Keeping Tabs

Ninety-four Google Chrome tabs
line up across the top of my screen.
My eyes caress them – I cling to each one.
They reveal my pre-pandemic life. If the tabs
are gone those parts may be forgotten.

I open the earliest tab. A lifetime ago
I searched for how to remove a turmeric stain
after dripping curry on my favorite swishy skirt
from Uniqlo.

The tab for Travelocity feels like
that winter-day search for cheap airfare was
a dream. Will I ever imagine flying
to Copenhagen again?

I start toggling down the line, suddenly
feeling sad. One tab makes me laugh out loud:
how to do a credible Scottish accent.
Well, now you know I read my poetry out loud
in a poor Scottish accent to see if it’s any good.

Where is Wuhan, marks exactly when life
changed for us all. Apparently, I hunted
through my cupboards because there’s
a tab for recipes with canned salmon.

I have no memory of why I have an open tab
for I Snuck into a Celebrity Wedding on Palm Beach,
and I Would 100% Do It Again. How did that tab
find a place in my line? Was I sleepwalking?

You know what? Some of the other tabs in
my previous life seem meaningless now,
like I’d had my priorities wrong. I shuddered
at Tiger King, preferring the gentler shocks
of rhymes and quatrains, so
I turned to poetry.

There’s a tab for Downpour because rain
makes me happy. I didn’t realize I’d be reading
a poem about the names of deceased friends
Billy Collins had written down on the back
of a shopping list before he went shopping
for linguini. I think of the thousands
we deeply grieve around the world, bow my head
and say yet another prayer. I’m not crying now.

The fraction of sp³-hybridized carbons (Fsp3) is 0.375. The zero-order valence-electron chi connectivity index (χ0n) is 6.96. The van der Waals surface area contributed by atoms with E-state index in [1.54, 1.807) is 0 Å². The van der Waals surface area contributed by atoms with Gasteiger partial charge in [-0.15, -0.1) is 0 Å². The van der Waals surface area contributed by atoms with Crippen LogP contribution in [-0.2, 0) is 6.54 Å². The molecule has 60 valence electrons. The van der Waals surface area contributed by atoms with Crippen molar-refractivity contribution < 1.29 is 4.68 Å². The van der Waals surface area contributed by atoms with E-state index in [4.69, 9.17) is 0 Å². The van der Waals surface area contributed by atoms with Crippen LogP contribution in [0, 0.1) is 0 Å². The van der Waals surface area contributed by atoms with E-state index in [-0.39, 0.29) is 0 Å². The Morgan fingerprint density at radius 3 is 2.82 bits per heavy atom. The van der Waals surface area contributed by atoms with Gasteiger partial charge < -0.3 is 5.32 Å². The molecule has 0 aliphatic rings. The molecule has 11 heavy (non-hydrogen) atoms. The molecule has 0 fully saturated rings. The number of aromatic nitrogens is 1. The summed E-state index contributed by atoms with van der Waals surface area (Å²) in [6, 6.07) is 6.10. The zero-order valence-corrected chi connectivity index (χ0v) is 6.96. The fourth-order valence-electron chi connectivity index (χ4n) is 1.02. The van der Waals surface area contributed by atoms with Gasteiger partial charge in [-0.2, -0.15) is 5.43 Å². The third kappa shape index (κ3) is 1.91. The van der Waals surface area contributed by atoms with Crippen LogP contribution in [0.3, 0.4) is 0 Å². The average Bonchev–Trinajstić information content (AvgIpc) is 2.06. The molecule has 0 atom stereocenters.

It’s just raining on my face.

One of my remaining tabs holds the horrific
image of George Floyd dying beneath the knee
of Officer Chauvin – a name that sounds like
a villain straight out of a Victor Hugo novel
but who is, in fact, the apparent villain from
our current real-life nightmare. Suddenly,
even the pandemic feels passé.

There’s a comic strip in my next tab: how to
dress protectively for a protest. Thousands
of people find it relevant. Rubber bullets and
tear gas are less likely to hurt if you have
long sleeves and goggles and wear a bun
so no one can grab your hair.

The last tab: Julia Child in a tube top,
(Bon Appetit Magazine) reminds me of bygone days.
Yet, as hard as I look I can’t see what and who
those days were glossing over. They weren’t quite
what I thought they were. Those black and white
photos have a lot more white than black.

I hover the cursor over the powerful
red dot in the corner of my screen
and with one click
I close them all.

“Keeping Tabs,” by Gwendolyn Soper.


Poetry & Covid, a project funded by the UK Arts & Humanities Research Council, University of Plymouth, and Nottingham Trent University

WOMEN WRITING HISTORY: A Coronavirus Journaling Project, a project of the National Women’s History Museum

  • [Legal Disclaimer and Short Explanatory Message required by NWHM to accompany works in this project: The terms of use specifies that whatever physical or digital assets you submit to us, those assets are being freely given to the Museum as a donation for the organization’s use. You will not be limited from owning the originals of any part of it. That said, a number of writers and screenwriters, for example, have indicated to us that they plan on using portions of or revised excerpts of their submissions in future projects, and that they will include a disclaimer for any portions that they may have previously submitted to the Museum that reads, “An earlier draft of this piece was submitted to and belongs to the Women Writing History: A Coronavirus Journaling Project, a project of the National Women’s History Museum.”]

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